What inspired you to start The Ocean Agency? 

As we move into the future, the challenges facing the ocean only increase in numbers and severity -- and many challenges has always been very much out of sight and out mind. Awareness of the issues and fundamental role of the ocean is so low, ocean conservation is one of the least supported areas of conservation. The Ocean Agency wanted to change that. We use the powerful combination of new technology, media, partnerships, and above all, creativity, to work at a meaningful speed and scale.

 

What is the mission of The Ocean Agency?

The Ocean Agency's mission is to be a catalyst for the global action necessary to tackle the ocean's greatest issues.

 

Why is the 50 Reefs project so significant?

There are many existing coral reef conservation projects in place, but there’s not one conservation project that takes a truly global perspective to tackling the significant and growing coral reef crisis. The 50 Reefs initiative aims to build on these existing coral reef conservation efforts by rapidly catalyzing new targeted action and investment in priority reef areas currently underfunded.

 

What are the first milestones for the 50 Reefs project?

Fundamental to the 50 Reefs project is the identification of the coral reefs that are least vulnerable to climate change that have the greatest capacity to repopulate other reefs over time. The 50 Reef extended science team are working intensively at

present to determine this list of priority reefs, on track for announcement later this year. And from there, we intend to put a plan in place to protect as many of these locations as possible via incremental funding and action.

 

What do you believe is the future of the world’s reefs?

Science is predicting that the coral reefs of the world will face unprecedented challenges in our lifetimes. As much as 90% of corals could die if we meet the Paris agreement target, and if we don’t, the situation is predicted to be far far worse. People are talking about eco-system extinction. Some may say that’s a battle too hard to win… but for us at The Ocean Agency, and for the partners and co-funders supporting our new initiative 50 Reefs, this is not disheartening, but we must act fast. Our hope is that we can save enough reefs to ensure the reefs of the future have a chance to flourish once more once our ocean conditions are stabilised.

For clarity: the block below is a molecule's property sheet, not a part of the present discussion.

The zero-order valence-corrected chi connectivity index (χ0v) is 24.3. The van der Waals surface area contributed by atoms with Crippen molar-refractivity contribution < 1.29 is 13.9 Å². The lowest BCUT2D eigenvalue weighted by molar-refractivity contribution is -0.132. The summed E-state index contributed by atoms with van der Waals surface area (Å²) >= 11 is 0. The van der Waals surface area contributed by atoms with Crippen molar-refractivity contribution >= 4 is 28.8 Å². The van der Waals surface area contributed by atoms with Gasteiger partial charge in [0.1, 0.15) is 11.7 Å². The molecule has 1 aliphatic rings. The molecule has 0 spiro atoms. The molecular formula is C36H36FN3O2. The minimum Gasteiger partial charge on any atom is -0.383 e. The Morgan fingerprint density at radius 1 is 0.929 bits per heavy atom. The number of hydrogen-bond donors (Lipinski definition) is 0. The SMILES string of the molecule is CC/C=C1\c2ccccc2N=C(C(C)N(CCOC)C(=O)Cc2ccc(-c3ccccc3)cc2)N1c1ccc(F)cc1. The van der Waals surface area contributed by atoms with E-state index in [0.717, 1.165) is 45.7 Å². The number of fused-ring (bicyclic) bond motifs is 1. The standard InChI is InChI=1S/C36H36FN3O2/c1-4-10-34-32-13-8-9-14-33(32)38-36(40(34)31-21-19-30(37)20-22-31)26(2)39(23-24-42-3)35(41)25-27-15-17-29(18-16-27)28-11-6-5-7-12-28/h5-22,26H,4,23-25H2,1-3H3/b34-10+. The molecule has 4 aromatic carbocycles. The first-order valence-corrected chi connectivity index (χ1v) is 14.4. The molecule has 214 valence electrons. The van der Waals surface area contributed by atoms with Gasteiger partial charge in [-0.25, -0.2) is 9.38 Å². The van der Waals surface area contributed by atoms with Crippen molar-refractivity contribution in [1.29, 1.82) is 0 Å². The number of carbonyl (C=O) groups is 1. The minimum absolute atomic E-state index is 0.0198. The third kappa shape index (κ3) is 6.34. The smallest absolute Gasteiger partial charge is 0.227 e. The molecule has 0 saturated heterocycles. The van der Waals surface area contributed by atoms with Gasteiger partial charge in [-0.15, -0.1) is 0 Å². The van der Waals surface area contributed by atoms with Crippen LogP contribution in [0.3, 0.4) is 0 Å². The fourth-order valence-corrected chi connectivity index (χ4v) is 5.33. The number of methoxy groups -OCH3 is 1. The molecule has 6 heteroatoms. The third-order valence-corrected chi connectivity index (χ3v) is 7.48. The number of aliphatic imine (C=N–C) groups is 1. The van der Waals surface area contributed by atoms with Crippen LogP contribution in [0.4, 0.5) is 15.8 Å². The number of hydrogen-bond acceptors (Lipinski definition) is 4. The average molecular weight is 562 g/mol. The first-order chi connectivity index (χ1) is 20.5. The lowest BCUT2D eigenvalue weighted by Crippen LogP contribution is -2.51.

What are the five most endangered coral?

This is probably the best summary… Elkorn is one of the most powerful stories. It went from one of the most common species in the Caribbean to one of the most Endangered. 



As their color leaves them during the bleaching process, is there a particular fluorescent color for individual coral? 

I’m afraid the science doesn’t seem to be too clear on this. 

The most impressive color I have seen was corals fluorescing in Yves Kline Blue color (stag horn corals)


When soft corals decompose, does the color permeate other areas underwater, rocks or the shoreline? 

It doesn’t. It just tends to fade away before the coral dies.

 

I would like to use, as reference, accurate images of bleached coral and the fluorescent color they emit. Is it possible to use images from your website?

No problem at all… www.globalcoralbleaching.org As an extra bit of creative inspiration… I thought I’d describe the fluorescing… The flesh of the coral turns clear when the water warms too much and there is too much direct sunlight. The skeleton inside that is revealed though the clear flesh, traps the light and appears to glow. This is even more obvious when there is the sunscreen chemical coloration… the corals appear to glow in their incredibly vivid colors.